All-Female Lineup at Hear Her Festival Makes Statement



Located on the south coast of England, a rainy caravan park may come off as an unlikely place for anyone to make a feminist statement. Yet, this weekend, this is exactly what happened at the Sandford holiday park in Poole. It was where the Hear Her festival was held, which was no less than an uprising of women in the music industry. There was an all-female lineup of artists from across a spectrum of indie rock, pop and folk. The event was backed by Diva magazine and musician KT Tunstall served as co-curator. The event was headlined by Soak, the Mercury nominated Northern Irish songwriter and singer, and Shura, the synth-disco artist hailing from Manchester.

Not only did the Hear Her festival featured only female-identifying acts, it was entirely managed and curated by women. Moreover, there were female trainee sound engineers learning the ropes on the sound desk, who had come from the Liverpool Institute of Performing Arts. Hear Her was founded in 2018 by Heather Peace, musician, actress and music effort at Diva. She chose to introduce this festival to make up for the lack of platforms available for female artists. She said that the lineup balance at most festivals was downright appalling. 

A Reading and Leeds poster was doctored by music blog Crack in the Road in 2015 for the first time and since then, it has become the norm to see the festival lineup announcements edited on social media where the names of the men are erased to show how few women are booked for them. A rather stark example of this was seen in 2018, when a Wireless poster was shared by Lily Allen. The poster showed that only three women had been booked for the London Festival. BBC performed an analysis, which showed that men accounted for 77% of the acts at the nine biggest festivals in the United Kingdom. 

Peace has pointed to the Keychange initiative by the PRS Foundation as a beacon of hope because under this initiative a number of festivals have pledged to establish a 50-50 gender split by the year 2020. She also noted that there were 42% female performers in the Glastonbury lineup this year. Other than the UK, a 50-50 split was achieved by the Primavera Sound in Spain. In her opinion, the fact that this change is happening is an even better reason to have more all-female events, such as Hear Her as bigger festivals are now actively seeking more female artists. Recently, Emily Eavis was recently quoted as saying that she wanted nothing more than to book more women in the top spots at Glastonbury, but the problem is that there aren’t enough women to choose from as the pool is quite limited. However, Soak, the Norther Irish artist who headlined at the Hear Her festival for the first time disagreed with this statement. She said that there are women who can fill these main stage spots, but they are not being given the opportunity to build their stagecraft and fan-base. She said that good spots are not given to these women and so their talent cannot be nurtured.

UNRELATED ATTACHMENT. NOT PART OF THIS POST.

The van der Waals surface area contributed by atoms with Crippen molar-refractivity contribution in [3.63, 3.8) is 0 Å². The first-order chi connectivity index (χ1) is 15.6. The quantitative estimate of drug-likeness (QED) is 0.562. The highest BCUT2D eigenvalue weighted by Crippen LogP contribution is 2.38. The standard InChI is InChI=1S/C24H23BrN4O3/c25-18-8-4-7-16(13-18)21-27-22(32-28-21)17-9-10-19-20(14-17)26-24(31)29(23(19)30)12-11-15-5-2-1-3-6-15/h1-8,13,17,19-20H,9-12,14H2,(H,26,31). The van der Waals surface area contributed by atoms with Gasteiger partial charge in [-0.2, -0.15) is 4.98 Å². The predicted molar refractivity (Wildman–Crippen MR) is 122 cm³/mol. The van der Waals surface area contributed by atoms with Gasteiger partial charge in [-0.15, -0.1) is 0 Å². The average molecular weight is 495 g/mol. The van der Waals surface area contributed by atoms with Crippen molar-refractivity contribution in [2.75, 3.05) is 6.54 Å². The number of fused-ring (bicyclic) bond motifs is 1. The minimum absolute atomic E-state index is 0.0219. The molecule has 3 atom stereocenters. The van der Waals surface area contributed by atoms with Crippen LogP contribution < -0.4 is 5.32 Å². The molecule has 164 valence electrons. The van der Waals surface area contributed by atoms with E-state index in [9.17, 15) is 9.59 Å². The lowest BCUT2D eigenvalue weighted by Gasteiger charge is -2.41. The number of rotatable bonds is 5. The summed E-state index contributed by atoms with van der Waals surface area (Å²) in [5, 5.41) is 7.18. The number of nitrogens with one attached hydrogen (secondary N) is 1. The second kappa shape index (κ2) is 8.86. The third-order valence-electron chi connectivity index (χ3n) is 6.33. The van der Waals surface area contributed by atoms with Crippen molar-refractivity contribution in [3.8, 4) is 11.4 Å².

She added that festival organizers need to make more investments and take more chances where women are concerned. In her opinion, women are cast aside even though they do have their own acts. Lanta, synth-pop artist based in Margaret, also performed at the Hear Her festival on Saturday. She said that the only reason that female-led bands and artists were not doing well enough in the industry is because they haven’t been let through by the gatekeepers. She said that there wasn’t a single solution to this problem and festivals also need to take some accountability because there are some very amazing bands that perform at these events. 

Currently, Hear Her has a capacity of under 1,000 people and Peace doesn’t have any plans of expanding it any time soon. She said that she enjoyed the small and safe feeling as kindness reverberated in the room. However, she is hoping that the festival would create a ripple effect that would move beyond Sandford. She said that she wanted Hear Her to be a place where bigger festivals would take a look and take it to the next level. 

The crowd comprised mostly of LGBTQ and females and the kindness on the weekend was almost palpable. Mo, a 31-year old from Edinburgh who attended the festival, said that it had been a lovely experience. She said that there were not many spaces that are completely focused on women in the music industry and are inclusive. She said that women-focused events, such as queer and lesbian nights, had become a thing of the past and that was definitely not a good thing. Therefore, Hear Her was such a welcome sight for everyone looking for a safe space for women-only events. 

Peace said that when lineups become more balanced in the future, she would love to open up the Hear Her festival too and invite men to perform as well. For now, she said that an all-female lineup was essential because it was a tool for change as female performances are way less in numbers in almost all festivals, as compared to men. The purpose of Hear Her is to change this and ensure that there is an equal split between women and men performers. 

Soak said that it was interesting to note that an all-female lineup is regarded as such a novelty. She said it shouldn’t be a strange thing and wanted more of such festivals to happen so it would become obvious that it wasn’t difficult to pull of all-female lineups at all. The artist said that she hoped there would come a time in the future where it would become just another festival rather than a statistic. This could happen if Hear Her is successful in fulfilling its purpose and more females are booked for different acts and performances in concerts and festivals organized in the future.  

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